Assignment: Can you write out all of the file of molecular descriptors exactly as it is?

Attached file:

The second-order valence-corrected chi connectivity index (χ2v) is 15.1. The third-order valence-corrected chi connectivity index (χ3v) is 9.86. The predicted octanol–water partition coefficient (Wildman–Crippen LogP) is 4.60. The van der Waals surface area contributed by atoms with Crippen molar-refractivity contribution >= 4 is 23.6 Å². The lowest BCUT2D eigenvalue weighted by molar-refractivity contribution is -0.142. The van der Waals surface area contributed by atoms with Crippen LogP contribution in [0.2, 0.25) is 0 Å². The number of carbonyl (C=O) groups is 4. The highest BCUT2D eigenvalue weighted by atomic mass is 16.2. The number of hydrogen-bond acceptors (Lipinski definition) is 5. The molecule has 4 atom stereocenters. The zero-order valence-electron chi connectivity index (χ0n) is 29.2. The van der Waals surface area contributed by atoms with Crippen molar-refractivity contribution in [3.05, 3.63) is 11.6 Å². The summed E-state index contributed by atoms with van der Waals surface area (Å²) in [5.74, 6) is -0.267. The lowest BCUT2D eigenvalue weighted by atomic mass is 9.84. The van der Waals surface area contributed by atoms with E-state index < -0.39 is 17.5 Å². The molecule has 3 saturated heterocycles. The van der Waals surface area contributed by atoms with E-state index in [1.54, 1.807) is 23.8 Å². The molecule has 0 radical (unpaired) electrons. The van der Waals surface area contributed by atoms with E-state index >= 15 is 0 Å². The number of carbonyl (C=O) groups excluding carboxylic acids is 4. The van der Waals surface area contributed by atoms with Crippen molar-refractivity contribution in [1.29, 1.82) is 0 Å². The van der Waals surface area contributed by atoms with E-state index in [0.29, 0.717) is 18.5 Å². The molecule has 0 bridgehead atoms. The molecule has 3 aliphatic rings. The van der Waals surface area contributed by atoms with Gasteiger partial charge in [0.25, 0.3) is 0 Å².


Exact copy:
The second-order valence-corrected chi connectivity index (χ2v) is 15.1. The third-order valence-corrected chi connectivity index (χ3v) is 9.86. The predicted octanol–water partition coefficient (Wildman–Crippen LogP) is 4.60. The van der Waals surface area contributed by atoms with Crippen molar-refractivity contribution >= 4 is 23.6 Å². The lowest BCUT2D eigenvalue weighted by molar-refractivity contribution is -0.142. The van der Waals surface area contributed by atoms with Crippen LogP contribution in [0.2, 0.25) is 0 Å². The number of carbonyl (C=O) groups is 4. The highest BCUT2D eigenvalue weighted by atomic mass is 16.2. The number of hydrogen-bond acceptors (Lipinski definition) is 5. The molecule has 4 atom stereocenters. The zero-order valence-electron chi connectivity index (χ0n) is 29.2. The van der Waals surface area contributed by atoms with Crippen molar-refractivity contribution in [3.05, 3.63) is 11.6 Å². The summed E-state index contributed by atoms with van der Waals surface area (Å²) in [5.74, 6) is -0.267. The lowest BCUT2D eigenvalue weighted by atomic mass is 9.84. The van der Waals surface area contributed by atoms with E-state index < -0.39 is 17.5 Å². The molecule has 3 saturated heterocycles. The van der Waals surface area contributed by atoms with E-state index in [1.54, 1.807) is 23.8 Å². The molecule has 0 radical (unpaired) electrons. The van der Waals surface area contributed by atoms with E-state index >= 15 is 0 Å². The number of carbonyl (C=O) groups excluding carboxylic acids is 4. The van der Waals surface area contributed by atoms with Crippen molar-refractivity contribution in [1.29, 1.82) is 0 Å². The van der Waals surface area contributed by atoms with E-state index in [0.29, 0.717) is 18.5 Å². The molecule has 0 bridgehead atoms. The molecule has 3 aliphatic rings. The van der Waals surface area contributed by atoms with Gasteiger partial charge in [0.25, 0.3) is 0 Å².